Reeves, the mastermind of the current Senate proposal, has raised more than $5 million for an expected gubernatorial run in 2019.

Melinda McGrath, MDOT executive director Credit: MDOT

“It just looks like they’re trying to strip the commission of their legislative power without really asking the people what they think,” said Melinda McGrath, executive director of MDOT.

Senate leaders, including key committee chairmen, downplayed those accusations.

“There would be no restrictions on federal or special funds they MDOT receive,” Fillingane said.

“We are not condemning DOT,” said Sen. Willie Simmons, D-Cleveland, who is chairman of the Transportation committee and co-author of the bill. “We’ve been working with them the past six years.”

• Takeaway 4: Private sector leaders would decide how hundreds of millions in taxpayer money is spent – and many of those leaders represent organizations and individuals who have donated millions to the campaigns of lawmakers and statewide officials.

The second largest pot of money under the new proposal – $200 million beginning next fiscal year for the Emergency Bridge Repair Fund – would help repair immediate infrastructure needs like road or bridge repair or replacement.

Lakeland Drive in Jackson

The State Aid Road Engineer, a top official at a state agency that helps fund county bridge repairs, would provide a list of the most needed projects to a newly formed board, which would make recommendations to the governor.

The new board would be made up of representatives from some of the most powerful, privately-owned special interest groups in the state: Mississippi Economic Council, Mississippi Manufacturing Association, Mississippi Poultry Association, Farm Bureau, Mississippi Trucking Association, Mississippi Association of Supervisors and the Mississippi Municipal League.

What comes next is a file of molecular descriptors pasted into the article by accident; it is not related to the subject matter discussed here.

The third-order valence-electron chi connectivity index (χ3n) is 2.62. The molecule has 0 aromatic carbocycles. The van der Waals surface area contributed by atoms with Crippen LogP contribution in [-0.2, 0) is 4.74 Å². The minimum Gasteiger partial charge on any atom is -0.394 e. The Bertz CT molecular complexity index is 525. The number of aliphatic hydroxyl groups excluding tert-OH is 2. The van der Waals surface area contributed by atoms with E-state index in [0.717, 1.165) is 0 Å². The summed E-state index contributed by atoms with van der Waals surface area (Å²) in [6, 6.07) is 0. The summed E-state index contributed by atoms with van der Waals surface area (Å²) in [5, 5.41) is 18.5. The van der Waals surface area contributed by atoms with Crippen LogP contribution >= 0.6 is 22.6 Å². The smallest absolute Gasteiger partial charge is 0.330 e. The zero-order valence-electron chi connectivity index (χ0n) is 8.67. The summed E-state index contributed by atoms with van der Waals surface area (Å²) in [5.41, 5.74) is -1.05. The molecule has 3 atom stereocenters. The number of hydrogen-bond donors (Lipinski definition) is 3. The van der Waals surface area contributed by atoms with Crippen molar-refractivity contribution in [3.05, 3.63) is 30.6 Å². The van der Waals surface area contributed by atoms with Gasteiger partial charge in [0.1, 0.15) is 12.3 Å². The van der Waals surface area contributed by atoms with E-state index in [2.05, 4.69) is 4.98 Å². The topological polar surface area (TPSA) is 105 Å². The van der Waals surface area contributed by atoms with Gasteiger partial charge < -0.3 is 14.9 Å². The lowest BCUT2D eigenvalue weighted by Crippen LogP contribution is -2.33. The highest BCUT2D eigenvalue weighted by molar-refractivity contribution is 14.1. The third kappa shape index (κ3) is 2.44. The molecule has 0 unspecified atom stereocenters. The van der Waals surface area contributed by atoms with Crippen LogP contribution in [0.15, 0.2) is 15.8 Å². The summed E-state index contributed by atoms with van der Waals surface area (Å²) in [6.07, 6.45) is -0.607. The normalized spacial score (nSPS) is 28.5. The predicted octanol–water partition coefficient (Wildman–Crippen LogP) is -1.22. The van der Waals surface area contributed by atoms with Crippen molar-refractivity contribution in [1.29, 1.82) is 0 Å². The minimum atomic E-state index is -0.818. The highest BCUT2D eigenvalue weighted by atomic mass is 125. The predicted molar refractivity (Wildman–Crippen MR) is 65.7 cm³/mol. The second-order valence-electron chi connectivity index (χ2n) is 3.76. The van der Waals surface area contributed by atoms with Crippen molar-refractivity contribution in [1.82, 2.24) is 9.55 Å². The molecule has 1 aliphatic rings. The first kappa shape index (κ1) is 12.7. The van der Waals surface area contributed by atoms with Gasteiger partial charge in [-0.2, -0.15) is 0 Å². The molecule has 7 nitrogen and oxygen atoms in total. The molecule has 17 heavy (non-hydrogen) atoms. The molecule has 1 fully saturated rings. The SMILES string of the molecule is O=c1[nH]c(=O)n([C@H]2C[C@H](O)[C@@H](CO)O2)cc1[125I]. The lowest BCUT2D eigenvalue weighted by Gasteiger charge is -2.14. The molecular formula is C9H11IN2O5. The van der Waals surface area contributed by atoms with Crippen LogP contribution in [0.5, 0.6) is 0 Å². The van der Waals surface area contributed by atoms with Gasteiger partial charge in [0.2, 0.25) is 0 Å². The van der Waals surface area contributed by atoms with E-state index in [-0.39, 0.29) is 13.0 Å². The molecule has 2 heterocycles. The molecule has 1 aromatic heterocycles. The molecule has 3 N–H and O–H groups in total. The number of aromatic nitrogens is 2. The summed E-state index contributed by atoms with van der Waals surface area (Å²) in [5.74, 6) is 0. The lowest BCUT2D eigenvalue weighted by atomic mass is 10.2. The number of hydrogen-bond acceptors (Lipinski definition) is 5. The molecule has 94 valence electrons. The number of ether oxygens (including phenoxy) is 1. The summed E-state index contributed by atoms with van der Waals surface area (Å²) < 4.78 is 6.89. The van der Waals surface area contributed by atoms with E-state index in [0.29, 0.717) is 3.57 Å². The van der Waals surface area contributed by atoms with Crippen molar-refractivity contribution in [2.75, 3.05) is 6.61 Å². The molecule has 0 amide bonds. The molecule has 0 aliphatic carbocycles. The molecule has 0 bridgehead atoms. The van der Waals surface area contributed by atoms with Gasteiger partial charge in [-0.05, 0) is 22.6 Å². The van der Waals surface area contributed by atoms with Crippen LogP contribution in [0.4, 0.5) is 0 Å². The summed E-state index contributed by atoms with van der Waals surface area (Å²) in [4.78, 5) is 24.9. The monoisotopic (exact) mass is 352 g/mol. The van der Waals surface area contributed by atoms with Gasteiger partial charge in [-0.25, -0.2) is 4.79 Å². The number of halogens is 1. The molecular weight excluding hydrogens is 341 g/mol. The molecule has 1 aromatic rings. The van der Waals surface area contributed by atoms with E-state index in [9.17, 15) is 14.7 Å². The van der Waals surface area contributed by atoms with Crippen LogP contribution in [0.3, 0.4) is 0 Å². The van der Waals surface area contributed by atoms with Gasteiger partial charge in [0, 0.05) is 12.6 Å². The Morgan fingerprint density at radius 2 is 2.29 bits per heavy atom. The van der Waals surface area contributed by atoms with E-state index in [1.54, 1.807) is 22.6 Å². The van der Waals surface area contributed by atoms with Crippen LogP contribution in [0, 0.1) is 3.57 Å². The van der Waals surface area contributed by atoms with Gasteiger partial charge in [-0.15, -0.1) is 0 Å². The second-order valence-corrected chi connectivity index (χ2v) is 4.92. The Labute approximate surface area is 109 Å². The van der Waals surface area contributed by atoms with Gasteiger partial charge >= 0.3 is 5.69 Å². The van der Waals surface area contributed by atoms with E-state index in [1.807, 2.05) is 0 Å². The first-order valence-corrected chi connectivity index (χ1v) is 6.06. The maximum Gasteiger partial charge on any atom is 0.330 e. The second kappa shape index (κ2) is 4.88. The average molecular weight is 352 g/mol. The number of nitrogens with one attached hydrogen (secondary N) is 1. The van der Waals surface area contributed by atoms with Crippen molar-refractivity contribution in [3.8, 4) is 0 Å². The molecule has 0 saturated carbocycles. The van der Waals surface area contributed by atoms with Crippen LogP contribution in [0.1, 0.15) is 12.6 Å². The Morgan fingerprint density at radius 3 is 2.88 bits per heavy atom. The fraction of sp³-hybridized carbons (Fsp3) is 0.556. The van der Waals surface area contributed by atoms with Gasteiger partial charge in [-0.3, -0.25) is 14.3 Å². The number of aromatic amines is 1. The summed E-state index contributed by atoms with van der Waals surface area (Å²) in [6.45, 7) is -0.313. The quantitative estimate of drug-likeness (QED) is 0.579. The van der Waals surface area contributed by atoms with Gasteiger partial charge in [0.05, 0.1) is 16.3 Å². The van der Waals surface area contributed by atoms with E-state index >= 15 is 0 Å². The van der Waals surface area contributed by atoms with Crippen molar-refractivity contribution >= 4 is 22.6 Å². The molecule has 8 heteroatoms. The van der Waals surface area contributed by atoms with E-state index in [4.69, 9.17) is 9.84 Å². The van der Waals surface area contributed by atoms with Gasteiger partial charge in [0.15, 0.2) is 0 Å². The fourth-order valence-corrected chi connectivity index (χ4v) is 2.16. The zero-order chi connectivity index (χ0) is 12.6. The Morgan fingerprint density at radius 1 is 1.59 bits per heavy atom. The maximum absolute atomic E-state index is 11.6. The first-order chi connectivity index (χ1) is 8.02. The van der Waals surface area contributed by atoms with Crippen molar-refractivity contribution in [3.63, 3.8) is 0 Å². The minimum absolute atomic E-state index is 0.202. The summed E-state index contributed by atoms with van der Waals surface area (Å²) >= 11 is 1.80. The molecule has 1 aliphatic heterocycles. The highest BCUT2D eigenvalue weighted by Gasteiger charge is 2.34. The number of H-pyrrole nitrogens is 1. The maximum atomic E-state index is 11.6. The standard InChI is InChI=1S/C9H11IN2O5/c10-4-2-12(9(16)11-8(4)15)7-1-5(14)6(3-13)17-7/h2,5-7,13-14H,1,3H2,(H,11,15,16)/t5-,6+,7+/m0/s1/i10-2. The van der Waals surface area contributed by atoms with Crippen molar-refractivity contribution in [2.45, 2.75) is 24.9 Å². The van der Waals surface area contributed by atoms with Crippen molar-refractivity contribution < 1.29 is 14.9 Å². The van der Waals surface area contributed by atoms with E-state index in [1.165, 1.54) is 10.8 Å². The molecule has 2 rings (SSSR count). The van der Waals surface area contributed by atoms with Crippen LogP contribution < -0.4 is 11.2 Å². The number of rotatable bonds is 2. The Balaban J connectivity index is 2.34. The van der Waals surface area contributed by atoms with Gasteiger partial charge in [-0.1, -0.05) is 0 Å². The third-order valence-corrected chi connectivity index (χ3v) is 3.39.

These private-sector leaders would have direct influence with the governor – whose campaigns some may have helped finance – over how taxpayer dollars are spent and over which local infrastructure projects are funded.

Money for this fund would come from current funding levels for MDOT, which would lose $25 million a year for the next five years. This fund would also receive the state’s cash balance at the end of the current fiscal year (currently estimated at $50 million, but that number could fluctuate depending on revenue collections).

The fund also would receive approximately $15 million a year in auto tag fee diversions.

• Takeaway 5: The proposal includes a tax increase, despite Reeves and other Senate leaders boasting that the proposal does not include one.

Drivers of electric cars that use no gasoline would pay $150 a year when they renew their car tags, and drivers of hybrid cars that use less gasoline than regular vehicles would pay $75 a year.

The language of the bill itself calls this an “annual privilege tax,” and this would be the only new money generated in the entire proposal that is touted as providing $1 billion for infrastructure.

States across the country have levied similar taxes on electric or hybrid vehicles as they have become more popular. The state’s gasoline tax is in place to charge those who use Mississippi’s roads and bridges. The new tax has been used in other states to capture realistic costs for infrastructure upkeep from those whose vehicles do not use as much gasoline as the average car.

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Adam Ganucheau, as Mississippi Today's editor-in-chief, oversees the newsroom and works with the editorial team to fulfill our mission of producing high-quality journalism in the public interest. Adam has covered politics and state government for Mississippi Today since February 2016. A native of Hazlehurst, Adam has worked as a staff reporter for AL.com, The Birmingham News and The Clarion-Ledger and his work has appeared in The New York Times, The Washington Post and Atlanta Journal-Constitution. Adam earned his bachelor’s in journalism from the University of Mississippi.